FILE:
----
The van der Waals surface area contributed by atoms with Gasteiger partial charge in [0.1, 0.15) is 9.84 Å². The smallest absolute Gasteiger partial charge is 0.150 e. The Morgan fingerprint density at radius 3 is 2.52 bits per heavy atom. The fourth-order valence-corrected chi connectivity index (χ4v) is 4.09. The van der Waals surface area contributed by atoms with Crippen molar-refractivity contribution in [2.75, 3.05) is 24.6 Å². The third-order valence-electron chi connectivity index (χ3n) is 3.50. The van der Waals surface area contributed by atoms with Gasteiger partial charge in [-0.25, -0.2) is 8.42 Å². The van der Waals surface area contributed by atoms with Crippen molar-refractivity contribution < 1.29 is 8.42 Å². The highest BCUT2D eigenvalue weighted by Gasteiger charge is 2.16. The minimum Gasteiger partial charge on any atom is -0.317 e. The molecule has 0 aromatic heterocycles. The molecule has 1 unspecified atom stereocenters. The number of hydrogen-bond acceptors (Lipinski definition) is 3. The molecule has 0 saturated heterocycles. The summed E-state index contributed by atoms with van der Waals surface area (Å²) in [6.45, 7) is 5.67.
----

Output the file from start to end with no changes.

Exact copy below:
The van der Waals surface area contributed by atoms with Gasteiger partial charge in [0.1, 0.15) is 9.84 Å². The smallest absolute Gasteiger partial charge is 0.150 e. The Morgan fingerprint density at radius 3 is 2.52 bits per heavy atom. The fourth-order valence-corrected chi connectivity index (χ4v) is 4.09. The van der Waals surface area contributed by atoms with Crippen molar-refractivity contribution in [2.75, 3.05) is 24.6 Å². The third-order valence-electron chi connectivity index (χ3n) is 3.50. The van der Waals surface area contributed by atoms with Gasteiger partial charge in [-0.25, -0.2) is 8.42 Å². The van der Waals surface area contributed by atoms with Crippen molar-refractivity contribution < 1.29 is 8.42 Å². The highest BCUT2D eigenvalue weighted by Gasteiger charge is 2.16. The minimum Gasteiger partial charge on any atom is -0.317 e. The molecule has 0 aromatic heterocycles. The molecule has 1 unspecified atom stereocenters. The number of hydrogen-bond acceptors (Lipinski definition) is 3. The molecule has 0 saturated heterocycles. The summed E-state index contributed by atoms with van der Waals surface area (Å²) in [6.45, 7) is 5.67.